Walter O'Sheavey wrote:
---------> Rorty is woefully confused on a number of epistemological points, esp. those pertaining to moral theory. Putnam and Habermas have clearly exposedthe errors in their respective writings.
OMG ! -- tell me I didn't read that! Please. Is theere no God left anywhere?
Mike Geary formerly of the O'Gara clan somewhere back there now in Memphis and in shock.----- Original Message ----- From: <wokshevs@xxxxxx>
To: <jlm@xxxxxxxxxxxx>; "John McCreery" <john.mccreery@xxxxxxxxx> Cc: <lit-ideas@xxxxxxxxxxxxx> Sent: Wednesday, January 02, 2008 4:45 PM Subject: [lit-ideas] Re: Valid-Some Thoughts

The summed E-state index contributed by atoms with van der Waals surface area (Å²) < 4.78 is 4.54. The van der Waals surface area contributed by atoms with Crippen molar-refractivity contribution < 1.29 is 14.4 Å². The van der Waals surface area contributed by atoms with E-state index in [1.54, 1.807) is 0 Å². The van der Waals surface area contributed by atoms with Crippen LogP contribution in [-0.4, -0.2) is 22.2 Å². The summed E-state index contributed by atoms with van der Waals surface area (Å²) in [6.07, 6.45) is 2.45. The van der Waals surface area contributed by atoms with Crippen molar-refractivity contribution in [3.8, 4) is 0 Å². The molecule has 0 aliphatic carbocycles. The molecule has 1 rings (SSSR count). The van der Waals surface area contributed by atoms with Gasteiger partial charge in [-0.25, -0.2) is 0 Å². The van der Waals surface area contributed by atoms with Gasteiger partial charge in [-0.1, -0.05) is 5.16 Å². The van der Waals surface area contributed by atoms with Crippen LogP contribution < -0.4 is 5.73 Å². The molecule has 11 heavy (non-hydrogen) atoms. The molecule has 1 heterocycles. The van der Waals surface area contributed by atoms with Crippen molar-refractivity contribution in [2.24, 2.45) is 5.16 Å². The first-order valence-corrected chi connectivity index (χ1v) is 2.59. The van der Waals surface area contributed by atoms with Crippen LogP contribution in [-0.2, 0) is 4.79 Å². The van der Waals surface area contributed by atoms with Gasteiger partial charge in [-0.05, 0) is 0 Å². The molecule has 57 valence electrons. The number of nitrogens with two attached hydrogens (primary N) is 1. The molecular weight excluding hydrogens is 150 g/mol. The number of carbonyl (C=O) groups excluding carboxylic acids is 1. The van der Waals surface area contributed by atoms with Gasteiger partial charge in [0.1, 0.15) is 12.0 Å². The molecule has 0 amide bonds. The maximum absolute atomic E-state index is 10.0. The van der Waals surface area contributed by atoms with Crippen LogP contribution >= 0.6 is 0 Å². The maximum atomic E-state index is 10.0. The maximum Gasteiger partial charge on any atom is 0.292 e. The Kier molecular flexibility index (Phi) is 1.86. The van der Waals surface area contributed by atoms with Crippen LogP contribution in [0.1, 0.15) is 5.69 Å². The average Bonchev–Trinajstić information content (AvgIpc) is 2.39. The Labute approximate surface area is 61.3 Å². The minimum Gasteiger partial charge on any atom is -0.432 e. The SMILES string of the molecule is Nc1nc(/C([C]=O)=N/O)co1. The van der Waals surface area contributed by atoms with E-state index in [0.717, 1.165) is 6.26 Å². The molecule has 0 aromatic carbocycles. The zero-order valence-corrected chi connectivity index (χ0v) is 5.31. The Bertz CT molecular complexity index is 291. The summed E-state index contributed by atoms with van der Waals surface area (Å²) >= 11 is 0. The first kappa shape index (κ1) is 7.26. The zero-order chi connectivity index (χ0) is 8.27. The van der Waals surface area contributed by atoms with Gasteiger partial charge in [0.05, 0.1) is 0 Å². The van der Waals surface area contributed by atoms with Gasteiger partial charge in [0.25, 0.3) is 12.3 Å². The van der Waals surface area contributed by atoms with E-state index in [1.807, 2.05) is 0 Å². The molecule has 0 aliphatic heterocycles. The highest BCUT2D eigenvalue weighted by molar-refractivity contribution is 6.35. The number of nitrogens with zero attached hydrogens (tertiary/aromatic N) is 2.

More replies to John McC's philosophically mistaken views ---------------> Quoting John McCreery <john.mccreery@xxxxxxxxx>:My thanks to Walter for persevering in a most gracious and thoughtful manner. Concerning specifics of what he has written here I offer only the following,----------------> My thanks to John for his kind words. I am pleased to offermy views and I thank John for his own perseverance. May the new year bring enlightenment to all .... (esp. John. :) John quotes me:> We understand John's criticisms here only because we make, and cannot > but> make, the epistemic > distinctions I refer to.John:That we do make these distinctions is undeniable. That we cannot but makethem is debatable. Richard Rorty argues, in a manner that I find persuasive,that some, at least, are more trouble than they are worth.---------> Rorty is woefully confused on a number of epistemological points, esp. those pertaining to moral theory. Putnam and Habermas have clearly exposedthe errors in their respective writings. Back to John:Walter writes,> "Scientific method" is yet another "thingie."The scientific method I have in mind is a bit more sophisticated than the cartoon to which Walter refers. I have noted before that I think of this issue in terms I learned from reading Chomsky. Scientific method as taught in schools can be described as a Discovery procedure: Take a body of data, apply the procedure, the output is Truth. Anyone with a rudimentary knowledge of the history of science knows that this description is far from what scientists actually do.-----------------> Agreed. Back to John:As taught in somewhat more advanced schools scientific method can bedescribed as a Decision procedure: Take a body of data and a theory, apply the procedure, the output is a decision that the theory is Right or Wrong.Anyone who has actually done science or has a slightly more advancedknowledge of the history of science knows that this description is also farfrom what scientists actually do.------> I certainly hope so. Back to John:The way in which I, following Chomsky, think about scientific method can be described as an Evaluation procedure: Take a body of data and at least two theories, apply the procedure, the output is a judgment that, given the data in question, one theory is superior to the others. This judgment is alwaystentative, since what scientists actually do is engage in activities that generate new data and new theories that may either reverse the original judgment or provide a better account--where better means accounting ingreater detail for new as well as old data. In other words, the question is no longer True or False, Right or Wrong, but, instead, Better or Worse, in terms of Fit, i.e., how well competing theories fit the data with which thescientist is working. What counts as better or worse fit is, of course, acontinually debated issue, in which the nature of available data, types ofmeasurements used and precision of theoretical claims are all in play.---------> Be it far from me to call a theory "true" or false." But I have noqualms about calling a theory "wrong." Kuhn offers a number of suitable examples. Back to John:Given this characterization, it makes no sense, for example, to argue whether a theory is an example of Truth or Belief. There is no way ofknowing that. All we can say is that Theory A appears to offer a better fitwith the evidence at hand than Theory B.-----> When it comes to theories, I'm willing to go eclectic. I subscribe to avariety of different criteria of assessment given the purposes at hand: parsimony, predictive value, correspondence, deductive cogency, elegance (Einstein spoke of the "beauty" of a theory). I'm willing to be quitepromiscuous on criteria here. But I'm not clear on the relevance of all this tothe issues we were originally discussing. Neither theory change nor theorychoice contradicts any of the transcendental concepts and principles necessaryfor inquiry and argument. If they did, we would have neither justifiable"change" nor "choice." (As Popper put it, I paraphrase from memory,: Kuhn isdescribing scientists who have been inadequately trained.) Back to John:As a practical matter the need to regard Theory A as beyond reasonable doubtand thus grounds for action frequently arises.-------------------> John loses me here. First, no empirical theory is "beyond reasonable doubt." The empirical realm is one of contingency, not conceptualnecessity. (Only philosophy can establish the latter in its quest for the transcendentally universal and necessary.) If a claim or hypothesiswere indeed "beyond reasonable doubt," we wouldn't need an empirical theory toaccount for the phenomenon in question. Oder? Regarding the matter of an empirical theory providing "grounds of action," this is surely a category mistake.Empirical theories do not, and cannot, provide justifiable grounds of action on their own. Normative principles are required for such justifiedness and the realm of contingent fact possesses no resources for this purpose. (Rawls beinghopelessly mistaken on this.) Back to John:Evaluations may be the bestthat science offers, but decisions have to be made. Who gets to make them?Here power enters the equation.---------> Cogent inquiry, pursued in whatever specific discipline, arrives at decisions and evaluations on strictly epistemic grounds. Power in itself has no necessary epistemic worth. (It can at times luck into justifiable claims, ofcourse. But I wouldn't bet my Volvo on its epistemic worthiness.) Moreover, does John wish us to believe that his views, evaluations and decisionsas expressed in our discourse here are grounded in power relations? We shouldavoid performative self-contradictions whenever we can. Back to John:I can, at the end of the day, offer no better description of the position ofwhich I am persuaded than Hamilton's words in Federalist No. 1,"Happy will it be if our choice should be directed by a judicious estimateof our true interests, unperplexed and unbiased by considerations not connected with the public good. But this is a thing more ardently to bewished than seriously to be expected. The plan offered to our deliberationsaffects too many particular interests, innovates upon too many localinstitutions, not to involve in its discussion a variety of objects foreign to its merits, and of views, passions and prejudices little favorable to thediscovery of truth."-----------> Oy! It's enough to make you believe Plato was right! Hamilton would have benefitted greatly from a bit of reflection upon Habermas's distinction between strategic and communicative action. (Did Hamilton read any Kant? Ifnot, why not? Surely it is the responsibility of a politician to appriseherself of the central texts within the tradition of the discourse informingher vocation.) What does George W read, anyway??Best wishes to all for a happy, healthy and prosperous 2008. John-------------> S novom godum! Kalinka, kalinka, kalinka, moya! C# Valodya-- John McCreery The Word Works, Ltd., Yokohama, JAPAN Tel. +81-45-314-9324 http://www.wordworks.jp/------------------------------------------------------------------ To change your Lit-Ideas settings (subscribe/unsub, vacation on/off,digest on/off), visit www.andreas.com/faq-lit-ideas.html